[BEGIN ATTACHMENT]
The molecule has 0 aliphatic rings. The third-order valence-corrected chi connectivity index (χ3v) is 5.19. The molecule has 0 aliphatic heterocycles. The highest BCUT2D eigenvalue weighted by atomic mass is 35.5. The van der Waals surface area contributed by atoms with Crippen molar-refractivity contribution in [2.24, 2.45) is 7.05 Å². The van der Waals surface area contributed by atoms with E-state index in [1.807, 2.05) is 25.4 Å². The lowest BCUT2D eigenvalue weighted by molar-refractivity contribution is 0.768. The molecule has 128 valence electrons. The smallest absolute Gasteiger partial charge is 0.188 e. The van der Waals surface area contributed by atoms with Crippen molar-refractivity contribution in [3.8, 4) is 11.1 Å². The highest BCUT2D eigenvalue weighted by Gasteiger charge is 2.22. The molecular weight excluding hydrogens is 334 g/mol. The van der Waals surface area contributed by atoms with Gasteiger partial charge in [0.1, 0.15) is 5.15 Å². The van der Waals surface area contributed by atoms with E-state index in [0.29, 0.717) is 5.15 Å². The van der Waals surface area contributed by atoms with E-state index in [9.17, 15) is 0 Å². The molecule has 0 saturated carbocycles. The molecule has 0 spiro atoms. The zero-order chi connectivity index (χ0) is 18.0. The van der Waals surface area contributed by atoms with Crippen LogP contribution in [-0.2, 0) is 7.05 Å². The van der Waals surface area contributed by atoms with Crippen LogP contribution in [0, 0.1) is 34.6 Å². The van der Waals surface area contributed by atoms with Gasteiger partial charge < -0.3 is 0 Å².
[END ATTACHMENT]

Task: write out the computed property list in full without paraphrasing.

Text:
The molecule has 0 aliphatic rings. The third-order valence-corrected chi connectivity index (χ3v) is 5.19. The molecule has 0 aliphatic heterocycles. The highest BCUT2D eigenvalue weighted by atomic mass is 35.5. The van der Waals surface area contributed by atoms with Crippen molar-refractivity contribution in [2.24, 2.45) is 7.05 Å². The van der Waals surface area contributed by atoms with E-state index in [1.807, 2.05) is 25.4 Å². The lowest BCUT2D eigenvalue weighted by molar-refractivity contribution is 0.768. The molecule has 128 valence electrons. The smallest absolute Gasteiger partial charge is 0.188 e. The van der Waals surface area contributed by atoms with Crippen molar-refractivity contribution in [3.8, 4) is 11.1 Å². The highest BCUT2D eigenvalue weighted by Gasteiger charge is 2.22. The molecular weight excluding hydrogens is 334 g/mol. The van der Waals surface area contributed by atoms with Gasteiger partial charge in [0.1, 0.15) is 5.15 Å². The van der Waals surface area contributed by atoms with E-state index in [0.29, 0.717) is 5.15 Å². The van der Waals surface area contributed by atoms with E-state index in [9.17, 15) is 0 Å². The molecule has 0 saturated carbocycles. The molecule has 0 spiro atoms. The zero-order chi connectivity index (χ0) is 18.0. The van der Waals surface area contributed by atoms with Crippen LogP contribution in [-0.2, 0) is 7.05 Å². The van der Waals surface area contributed by atoms with Crippen LogP contribution in [0, 0.1) is 34.6 Å². The van der Waals surface area contributed by atoms with Gasteiger partial charge < -0.3 is 0 Å².